information in Books Online to get a good understanding.

1) My first question what is the difference between Index pages and
Data pages.
and how are they different for clustered and non clustered indexes and
heap tables.


Data pages have data only; clustered index pages have index information and
data (because the leaf level is made up of data pages); non-clustered index
pages have index information only.
2) What is the relation between index and data pages.


If the index is clustered, the leaf nodes are data pages. If the index is
non-clustered, but there is already another clustered index on the table,
the leaf nodes point to keys in the clustered index. If the table is a heap,
the index leaf nodes point to rows in data pages.
2) BOL says that fill factor is used to define the amount of free
space on each page of index. I am confused here what does index pages
and data pages contain
for clustered/non clustered/heap tables.


As above, with a clustered index, the index includes data pages; with a heap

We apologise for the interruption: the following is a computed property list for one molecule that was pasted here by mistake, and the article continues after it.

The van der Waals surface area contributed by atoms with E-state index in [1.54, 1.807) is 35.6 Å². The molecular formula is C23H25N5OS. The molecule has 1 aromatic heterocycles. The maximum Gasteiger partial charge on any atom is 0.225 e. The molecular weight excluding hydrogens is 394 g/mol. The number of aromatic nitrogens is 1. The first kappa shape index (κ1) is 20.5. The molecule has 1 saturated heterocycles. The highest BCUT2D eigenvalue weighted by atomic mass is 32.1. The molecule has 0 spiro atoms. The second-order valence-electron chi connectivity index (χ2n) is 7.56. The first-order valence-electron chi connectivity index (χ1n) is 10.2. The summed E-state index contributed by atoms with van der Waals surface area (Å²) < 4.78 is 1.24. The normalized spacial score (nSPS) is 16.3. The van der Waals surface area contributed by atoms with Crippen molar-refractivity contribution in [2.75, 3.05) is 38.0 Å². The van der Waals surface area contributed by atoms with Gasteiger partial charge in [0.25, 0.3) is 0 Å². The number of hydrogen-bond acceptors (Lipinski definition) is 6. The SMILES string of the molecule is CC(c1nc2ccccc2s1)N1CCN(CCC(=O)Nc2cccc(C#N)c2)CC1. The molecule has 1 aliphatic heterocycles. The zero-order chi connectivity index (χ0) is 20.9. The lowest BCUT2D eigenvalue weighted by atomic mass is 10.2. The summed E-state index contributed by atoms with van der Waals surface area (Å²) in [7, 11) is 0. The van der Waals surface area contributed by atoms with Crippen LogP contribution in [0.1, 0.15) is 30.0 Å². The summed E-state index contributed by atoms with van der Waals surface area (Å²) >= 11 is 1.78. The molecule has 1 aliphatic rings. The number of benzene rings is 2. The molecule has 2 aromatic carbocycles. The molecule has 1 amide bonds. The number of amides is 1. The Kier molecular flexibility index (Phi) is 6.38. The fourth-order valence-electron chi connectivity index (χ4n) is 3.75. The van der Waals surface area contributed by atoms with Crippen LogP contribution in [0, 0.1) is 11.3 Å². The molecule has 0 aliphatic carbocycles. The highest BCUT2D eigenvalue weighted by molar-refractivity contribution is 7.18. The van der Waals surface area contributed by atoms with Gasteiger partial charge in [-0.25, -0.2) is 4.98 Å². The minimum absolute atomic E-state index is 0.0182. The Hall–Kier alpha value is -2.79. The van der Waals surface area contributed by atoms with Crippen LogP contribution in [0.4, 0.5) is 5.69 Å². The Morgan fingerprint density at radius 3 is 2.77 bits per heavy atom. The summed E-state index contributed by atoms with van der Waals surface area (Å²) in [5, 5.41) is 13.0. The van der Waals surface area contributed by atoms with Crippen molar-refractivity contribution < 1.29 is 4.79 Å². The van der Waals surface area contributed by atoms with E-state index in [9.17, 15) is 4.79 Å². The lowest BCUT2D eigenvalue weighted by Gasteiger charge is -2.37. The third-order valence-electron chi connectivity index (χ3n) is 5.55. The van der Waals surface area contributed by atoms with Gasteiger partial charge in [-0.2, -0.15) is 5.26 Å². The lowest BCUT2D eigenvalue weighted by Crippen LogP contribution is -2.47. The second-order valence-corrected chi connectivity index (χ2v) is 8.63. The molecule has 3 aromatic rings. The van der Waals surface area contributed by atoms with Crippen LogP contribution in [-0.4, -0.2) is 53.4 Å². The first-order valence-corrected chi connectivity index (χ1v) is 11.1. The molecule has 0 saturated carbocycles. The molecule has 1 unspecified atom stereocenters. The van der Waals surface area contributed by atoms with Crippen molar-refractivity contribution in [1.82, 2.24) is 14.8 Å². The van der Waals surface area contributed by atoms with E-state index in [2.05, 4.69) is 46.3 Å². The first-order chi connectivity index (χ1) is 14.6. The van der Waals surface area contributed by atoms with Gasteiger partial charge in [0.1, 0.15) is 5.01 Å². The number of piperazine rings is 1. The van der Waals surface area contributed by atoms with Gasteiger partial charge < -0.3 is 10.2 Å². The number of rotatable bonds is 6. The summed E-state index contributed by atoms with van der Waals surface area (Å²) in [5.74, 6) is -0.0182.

table, the indexes have only index pages.
3) Why does page splits occur and do they occur due to the lack of
space in index or data pages?


If the table has a clustered index, and the data pages in the leaf node fill
up with data, a split occurs because SQL Server has to 'make room' for the
new data. The same applies to non-clustered indexes - as data is added,
sooner or later the index pages will get full, whatever other indexes may be
on the table.

Think of putting new books in the middle of a shelf which already has lots
of books, sorted in alphabetical order. If all the old books are side to
side with no gaps, you'll have to move some of them every time you add a new
book to the shelf, in order to keep them all in alphabetical order. But if
you leave a number of spaces between the books, then you'll usually be able
to add many more new books before you have to move any of the old ones.
Thanks

skura


I hope that helps.

Simon

Jul 20 '05 #3

This discussion thread is closed

Replies have been disabled for this discussion.